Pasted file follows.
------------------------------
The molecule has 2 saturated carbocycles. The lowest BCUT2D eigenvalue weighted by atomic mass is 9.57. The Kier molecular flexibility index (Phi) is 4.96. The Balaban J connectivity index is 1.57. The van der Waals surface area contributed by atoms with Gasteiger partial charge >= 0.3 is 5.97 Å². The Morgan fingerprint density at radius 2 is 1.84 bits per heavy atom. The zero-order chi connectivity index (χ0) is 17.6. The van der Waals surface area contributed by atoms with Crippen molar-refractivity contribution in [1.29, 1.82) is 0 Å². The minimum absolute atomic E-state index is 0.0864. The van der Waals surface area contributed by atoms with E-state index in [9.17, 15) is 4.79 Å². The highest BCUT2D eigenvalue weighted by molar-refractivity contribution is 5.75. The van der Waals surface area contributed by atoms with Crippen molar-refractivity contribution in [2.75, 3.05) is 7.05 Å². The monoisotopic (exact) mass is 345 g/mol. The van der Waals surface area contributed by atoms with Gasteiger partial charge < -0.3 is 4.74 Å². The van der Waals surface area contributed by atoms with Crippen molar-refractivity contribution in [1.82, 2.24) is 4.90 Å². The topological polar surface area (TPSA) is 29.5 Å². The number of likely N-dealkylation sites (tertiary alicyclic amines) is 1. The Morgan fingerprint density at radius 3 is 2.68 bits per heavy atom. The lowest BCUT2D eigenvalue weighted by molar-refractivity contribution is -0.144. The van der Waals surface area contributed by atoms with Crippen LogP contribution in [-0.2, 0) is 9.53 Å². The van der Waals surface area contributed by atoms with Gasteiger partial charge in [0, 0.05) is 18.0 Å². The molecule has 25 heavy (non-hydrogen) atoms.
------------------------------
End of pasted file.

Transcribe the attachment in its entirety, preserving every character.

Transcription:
The molecule has 2 saturated carbocycles. The lowest BCUT2D eigenvalue weighted by atomic mass is 9.57. The Kier molecular flexibility index (Phi) is 4.96. The Balaban J connectivity index is 1.57. The van der Waals surface area contributed by atoms with Gasteiger partial charge >= 0.3 is 5.97 Å². The Morgan fingerprint density at radius 2 is 1.84 bits per heavy atom. The zero-order chi connectivity index (χ0) is 17.6. The van der Waals surface area contributed by atoms with Crippen molar-refractivity contribution in [1.29, 1.82) is 0 Å². The minimum absolute atomic E-state index is 0.0864. The van der Waals surface area contributed by atoms with E-state index in [9.17, 15) is 4.79 Å². The highest BCUT2D eigenvalue weighted by molar-refractivity contribution is 5.75. The van der Waals surface area contributed by atoms with Crippen molar-refractivity contribution in [2.75, 3.05) is 7.05 Å². The monoisotopic (exact) mass is 345 g/mol. The van der Waals surface area contributed by atoms with Gasteiger partial charge < -0.3 is 4.74 Å². The van der Waals surface area contributed by atoms with Crippen molar-refractivity contribution in [1.82, 2.24) is 4.90 Å². The topological polar surface area (TPSA) is 29.5 Å². The number of likely N-dealkylation sites (tertiary alicyclic amines) is 1. The Morgan fingerprint density at radius 3 is 2.68 bits per heavy atom. The lowest BCUT2D eigenvalue weighted by molar-refractivity contribution is -0.144. The van der Waals surface area contributed by atoms with Crippen LogP contribution in [-0.2, 0) is 9.53 Å². The van der Waals surface area contributed by atoms with Gasteiger partial charge in [0, 0.05) is 18.0 Å². The molecule has 25 heavy (non-hydrogen) atoms.